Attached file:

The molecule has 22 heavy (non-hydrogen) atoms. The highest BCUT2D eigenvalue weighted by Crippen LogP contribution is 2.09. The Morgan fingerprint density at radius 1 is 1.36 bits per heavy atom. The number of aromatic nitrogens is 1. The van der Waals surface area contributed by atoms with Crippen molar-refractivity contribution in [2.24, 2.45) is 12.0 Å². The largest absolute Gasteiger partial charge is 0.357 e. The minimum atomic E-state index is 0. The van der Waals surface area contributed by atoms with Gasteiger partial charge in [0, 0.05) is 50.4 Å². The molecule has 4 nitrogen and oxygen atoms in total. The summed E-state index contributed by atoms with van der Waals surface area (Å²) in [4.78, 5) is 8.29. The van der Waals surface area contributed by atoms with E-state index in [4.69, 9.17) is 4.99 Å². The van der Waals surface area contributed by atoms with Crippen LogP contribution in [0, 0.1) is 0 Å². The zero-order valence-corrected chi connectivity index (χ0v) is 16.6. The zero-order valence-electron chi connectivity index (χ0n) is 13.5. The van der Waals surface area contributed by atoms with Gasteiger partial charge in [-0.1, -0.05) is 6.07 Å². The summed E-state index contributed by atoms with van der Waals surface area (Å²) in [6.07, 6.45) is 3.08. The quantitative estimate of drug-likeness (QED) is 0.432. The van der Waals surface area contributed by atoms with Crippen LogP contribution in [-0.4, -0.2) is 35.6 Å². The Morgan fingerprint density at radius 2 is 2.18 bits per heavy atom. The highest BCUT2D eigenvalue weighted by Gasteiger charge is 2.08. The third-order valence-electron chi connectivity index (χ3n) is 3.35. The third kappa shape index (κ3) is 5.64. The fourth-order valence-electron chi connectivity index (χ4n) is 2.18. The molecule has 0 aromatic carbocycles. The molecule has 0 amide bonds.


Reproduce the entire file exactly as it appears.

The molecule has 22 heavy (non-hydrogen) atoms. The highest BCUT2D eigenvalue weighted by Crippen LogP contribution is 2.09. The Morgan fingerprint density at radius 1 is 1.36 bits per heavy atom. The number of aromatic nitrogens is 1. The van der Waals surface area contributed by atoms with Crippen molar-refractivity contribution in [2.24, 2.45) is 12.0 Å². The largest absolute Gasteiger partial charge is 0.357 e. The minimum atomic E-state index is 0. The van der Waals surface area contributed by atoms with Gasteiger partial charge in [0, 0.05) is 50.4 Å². The molecule has 4 nitrogen and oxygen atoms in total. The summed E-state index contributed by atoms with van der Waals surface area (Å²) in [4.78, 5) is 8.29. The van der Waals surface area contributed by atoms with E-state index in [4.69, 9.17) is 4.99 Å². The van der Waals surface area contributed by atoms with Crippen LogP contribution in [0, 0.1) is 0 Å². The zero-order valence-corrected chi connectivity index (χ0v) is 16.6. The zero-order valence-electron chi connectivity index (χ0n) is 13.5. The van der Waals surface area contributed by atoms with Gasteiger partial charge in [-0.1, -0.05) is 6.07 Å². The summed E-state index contributed by atoms with van der Waals surface area (Å²) in [6.07, 6.45) is 3.08. The quantitative estimate of drug-likeness (QED) is 0.432. The van der Waals surface area contributed by atoms with Crippen LogP contribution in [-0.4, -0.2) is 35.6 Å². The Morgan fingerprint density at radius 2 is 2.18 bits per heavy atom. The highest BCUT2D eigenvalue weighted by Gasteiger charge is 2.08. The third-order valence-electron chi connectivity index (χ3n) is 3.35. The third kappa shape index (κ3) is 5.64. The fourth-order valence-electron chi connectivity index (χ4n) is 2.18. The molecule has 0 aromatic carbocycles. The molecule has 0 amide bonds.